Postponement, but with a happy cause

My last entry (made some time ago now!) was upbeat and optimistic about getting back to work on Luna – and indeed I felt that way at the time. I did get a little done, stripping out the interior systems, prepping the cockpit for glasswork to patch up the remaining holes – but then we got sidetracked by house hunting, and now this entry is to state that the renovation project is on hold for at least a few months, possibly longer.

So that’s the bad news. On to some good news: we’ve bought a house in Chester, NS, which is practically the heart of sailing in Nova Scotia. Certainly the heart of sailing near Halifax, with Baddeck in the Bras D’Or Lakes possibly being able to make the same claim, but being too far away for me to commute the few days a week that I need to. The new house will need a new boat shed built, which is a nuisance, but other than that it’s much better suited to our lives, and will provide us with some much longed-for privacy as well as less of the violent weather at the coast (funny how that started out as exciting and has ended up seeming tiring). Happily there is a space at the new place ready-made for a boat shed – it’s a gravel path about 20’ wide and 120’ long that goes from the road we’re on angling over to our driveway. Depending on how priorities go (there are some house projects, like building a greenhouse, installing solar hot water panels, prepping Beth’s studio and my workshop, etc., which may take precedence, I haven’t decided) the boat shed construction will commence either this fall or next spring, and Luna’s renovation will resume at that point.

Here’s Luna in her shed, exposed for the first time with the doors open, already wrapped up for transport and storage until the new shed is built:

One last look at her in her now past home:

And ready for the road:

An empty shed!

In the meanwhile, since this delay would be intolerable otherwise, I’ve bought a smaller boat to keep me entertained – a Cygnus 20. The Cygnus is a Hinterholler design, related in some ways to the Shark, and is an open daysailor, 20’ long, and over 18’ on the waterline. She’s a ballasted keelboat and a planing hull, and evidently 15 knots downwind is not unheard of – and not surprising, with a SA/D ratio of 27! I bought her intending to launch her as is and go sailing, but as she sat in front of the boat shed for a few weeks while I was busy with other things I kept looking at her shabby hull and thinking that I couldn’t handle launching her as is, so I’ve started sanding off her layers of paint and will have her painted afresh later this week. I’m also replacing all her standing rigging which had become a hodge-podge over the years, and on a boat this small is pleasingly inexpensive.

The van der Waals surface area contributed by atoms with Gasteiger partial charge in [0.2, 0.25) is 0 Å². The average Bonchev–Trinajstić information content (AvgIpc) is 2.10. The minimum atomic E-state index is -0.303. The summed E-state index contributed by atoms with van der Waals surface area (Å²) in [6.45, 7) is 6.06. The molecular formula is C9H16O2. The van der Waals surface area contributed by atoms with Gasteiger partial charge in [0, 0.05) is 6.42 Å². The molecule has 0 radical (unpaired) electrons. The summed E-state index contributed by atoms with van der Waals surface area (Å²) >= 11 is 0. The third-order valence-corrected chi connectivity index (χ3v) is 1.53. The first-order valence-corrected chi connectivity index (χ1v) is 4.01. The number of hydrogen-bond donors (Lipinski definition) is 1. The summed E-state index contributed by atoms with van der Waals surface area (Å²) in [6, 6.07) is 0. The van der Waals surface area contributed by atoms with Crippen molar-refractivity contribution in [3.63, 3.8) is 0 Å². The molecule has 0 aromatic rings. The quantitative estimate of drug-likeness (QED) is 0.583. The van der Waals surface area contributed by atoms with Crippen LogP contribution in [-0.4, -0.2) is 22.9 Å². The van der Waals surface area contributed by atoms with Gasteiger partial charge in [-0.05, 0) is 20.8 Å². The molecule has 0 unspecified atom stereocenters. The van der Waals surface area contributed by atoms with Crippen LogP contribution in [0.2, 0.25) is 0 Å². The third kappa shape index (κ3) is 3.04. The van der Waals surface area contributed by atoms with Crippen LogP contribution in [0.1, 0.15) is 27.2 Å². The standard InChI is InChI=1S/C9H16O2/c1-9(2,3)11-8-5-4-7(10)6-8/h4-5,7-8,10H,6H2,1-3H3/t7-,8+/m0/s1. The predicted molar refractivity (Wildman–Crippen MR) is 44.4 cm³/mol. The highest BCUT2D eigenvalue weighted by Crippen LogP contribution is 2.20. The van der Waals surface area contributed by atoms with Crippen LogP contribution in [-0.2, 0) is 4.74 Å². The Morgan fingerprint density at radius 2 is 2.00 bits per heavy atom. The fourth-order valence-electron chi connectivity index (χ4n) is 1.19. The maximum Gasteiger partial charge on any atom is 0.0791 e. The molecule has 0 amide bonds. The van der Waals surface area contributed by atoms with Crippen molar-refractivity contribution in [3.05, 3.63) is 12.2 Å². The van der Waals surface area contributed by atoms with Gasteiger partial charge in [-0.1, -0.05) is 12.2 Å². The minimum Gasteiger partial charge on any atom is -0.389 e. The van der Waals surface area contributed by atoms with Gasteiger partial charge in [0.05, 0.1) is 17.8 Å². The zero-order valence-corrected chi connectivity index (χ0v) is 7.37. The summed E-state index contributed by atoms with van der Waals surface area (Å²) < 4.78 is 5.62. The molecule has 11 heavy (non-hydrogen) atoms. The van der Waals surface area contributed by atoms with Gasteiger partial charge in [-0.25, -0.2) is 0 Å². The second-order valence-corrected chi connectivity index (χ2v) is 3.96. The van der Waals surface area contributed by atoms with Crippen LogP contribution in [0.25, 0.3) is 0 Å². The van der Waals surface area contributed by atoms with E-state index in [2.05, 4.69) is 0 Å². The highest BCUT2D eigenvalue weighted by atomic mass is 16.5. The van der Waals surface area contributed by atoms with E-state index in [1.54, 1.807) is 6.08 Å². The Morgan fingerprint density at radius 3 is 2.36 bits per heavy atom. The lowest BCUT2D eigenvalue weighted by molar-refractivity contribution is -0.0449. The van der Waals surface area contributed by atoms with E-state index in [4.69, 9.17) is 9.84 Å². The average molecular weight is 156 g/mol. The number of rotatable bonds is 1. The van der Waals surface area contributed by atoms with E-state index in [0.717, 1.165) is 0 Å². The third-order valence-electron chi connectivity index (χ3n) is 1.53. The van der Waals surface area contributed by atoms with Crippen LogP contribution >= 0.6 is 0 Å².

Here’s some pictures of Stella, for the record. She looks tiny in the shed compared with Luna:

And because I like these views of the shed, here’s her two faces (one sanded and one not):

There are two coats of paint (one red, underneath, one awful one of white, on top) on top of red gelcoat. I think I like the red, and will paint her that later this week. I’ll put pictures here even though it’s Luna’s site – Stella is her little sister, after all, right?

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